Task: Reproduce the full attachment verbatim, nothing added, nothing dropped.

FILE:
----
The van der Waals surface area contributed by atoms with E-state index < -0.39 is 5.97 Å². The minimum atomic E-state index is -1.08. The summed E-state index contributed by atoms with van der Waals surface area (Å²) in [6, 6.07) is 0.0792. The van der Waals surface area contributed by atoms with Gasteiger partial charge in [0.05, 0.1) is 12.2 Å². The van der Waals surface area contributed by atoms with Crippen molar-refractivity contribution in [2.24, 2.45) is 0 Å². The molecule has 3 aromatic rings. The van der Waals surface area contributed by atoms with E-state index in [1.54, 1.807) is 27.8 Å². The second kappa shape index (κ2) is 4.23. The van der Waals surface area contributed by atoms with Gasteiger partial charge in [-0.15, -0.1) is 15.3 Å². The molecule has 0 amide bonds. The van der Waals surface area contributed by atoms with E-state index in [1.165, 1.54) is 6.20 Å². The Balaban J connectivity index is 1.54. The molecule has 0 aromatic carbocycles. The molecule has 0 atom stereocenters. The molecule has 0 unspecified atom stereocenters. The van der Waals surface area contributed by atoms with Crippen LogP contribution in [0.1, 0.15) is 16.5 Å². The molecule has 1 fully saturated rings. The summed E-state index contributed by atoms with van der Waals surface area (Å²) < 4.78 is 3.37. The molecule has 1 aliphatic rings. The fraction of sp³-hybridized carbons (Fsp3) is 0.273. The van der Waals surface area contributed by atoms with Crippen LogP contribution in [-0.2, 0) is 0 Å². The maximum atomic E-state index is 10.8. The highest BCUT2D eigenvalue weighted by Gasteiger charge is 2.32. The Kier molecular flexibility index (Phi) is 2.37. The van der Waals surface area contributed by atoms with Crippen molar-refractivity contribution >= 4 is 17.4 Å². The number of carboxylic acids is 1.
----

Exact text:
The van der Waals surface area contributed by atoms with E-state index < -0.39 is 5.97 Å². The minimum atomic E-state index is -1.08. The summed E-state index contributed by atoms with van der Waals surface area (Å²) in [6, 6.07) is 0.0792. The van der Waals surface area contributed by atoms with Gasteiger partial charge in [0.05, 0.1) is 12.2 Å². The van der Waals surface area contributed by atoms with Crippen molar-refractivity contribution in [2.24, 2.45) is 0 Å². The molecule has 3 aromatic rings. The van der Waals surface area contributed by atoms with E-state index in [1.54, 1.807) is 27.8 Å². The second kappa shape index (κ2) is 4.23. The van der Waals surface area contributed by atoms with Gasteiger partial charge in [-0.15, -0.1) is 15.3 Å². The molecule has 0 amide bonds. The van der Waals surface area contributed by atoms with E-state index in [1.165, 1.54) is 6.20 Å². The Balaban J connectivity index is 1.54. The molecule has 0 aromatic carbocycles. The molecule has 0 atom stereocenters. The molecule has 0 unspecified atom stereocenters. The van der Waals surface area contributed by atoms with Crippen LogP contribution in [0.1, 0.15) is 16.5 Å². The molecule has 1 fully saturated rings. The summed E-state index contributed by atoms with van der Waals surface area (Å²) < 4.78 is 3.37. The molecule has 1 aliphatic rings. The fraction of sp³-hybridized carbons (Fsp3) is 0.273. The van der Waals surface area contributed by atoms with Crippen LogP contribution in [-0.2, 0) is 0 Å². The maximum atomic E-state index is 10.8. The highest BCUT2D eigenvalue weighted by Gasteiger charge is 2.32. The Kier molecular flexibility index (Phi) is 2.37. The van der Waals surface area contributed by atoms with Crippen molar-refractivity contribution >= 4 is 17.4 Å². The number of carboxylic acids is 1.